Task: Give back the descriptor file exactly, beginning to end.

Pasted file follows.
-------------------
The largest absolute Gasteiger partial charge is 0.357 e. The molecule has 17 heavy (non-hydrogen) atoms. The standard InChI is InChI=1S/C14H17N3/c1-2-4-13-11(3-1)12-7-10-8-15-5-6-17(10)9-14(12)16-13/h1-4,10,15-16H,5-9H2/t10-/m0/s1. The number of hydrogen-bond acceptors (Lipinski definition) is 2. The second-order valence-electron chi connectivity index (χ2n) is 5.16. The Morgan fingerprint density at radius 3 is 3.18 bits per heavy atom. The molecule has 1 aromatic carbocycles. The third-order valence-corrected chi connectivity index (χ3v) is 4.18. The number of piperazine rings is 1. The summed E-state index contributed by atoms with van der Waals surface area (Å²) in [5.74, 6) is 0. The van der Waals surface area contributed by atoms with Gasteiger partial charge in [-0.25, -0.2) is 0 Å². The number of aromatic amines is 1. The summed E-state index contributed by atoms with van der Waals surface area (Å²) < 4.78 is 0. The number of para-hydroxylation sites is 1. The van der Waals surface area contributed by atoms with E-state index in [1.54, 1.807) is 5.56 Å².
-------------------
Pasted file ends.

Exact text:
The largest absolute Gasteiger partial charge is 0.357 e. The molecule has 17 heavy (non-hydrogen) atoms. The standard InChI is InChI=1S/C14H17N3/c1-2-4-13-11(3-1)12-7-10-8-15-5-6-17(10)9-14(12)16-13/h1-4,10,15-16H,5-9H2/t10-/m0/s1. The number of hydrogen-bond acceptors (Lipinski definition) is 2. The second-order valence-electron chi connectivity index (χ2n) is 5.16. The Morgan fingerprint density at radius 3 is 3.18 bits per heavy atom. The molecule has 1 aromatic carbocycles. The third-order valence-corrected chi connectivity index (χ3v) is 4.18. The number of piperazine rings is 1. The summed E-state index contributed by atoms with van der Waals surface area (Å²) in [5.74, 6) is 0. The van der Waals surface area contributed by atoms with Gasteiger partial charge in [-0.25, -0.2) is 0 Å². The number of aromatic amines is 1. The summed E-state index contributed by atoms with van der Waals surface area (Å²) < 4.78 is 0. The number of para-hydroxylation sites is 1. The van der Waals surface area contributed by atoms with E-state index in [1.54, 1.807) is 5.56 Å².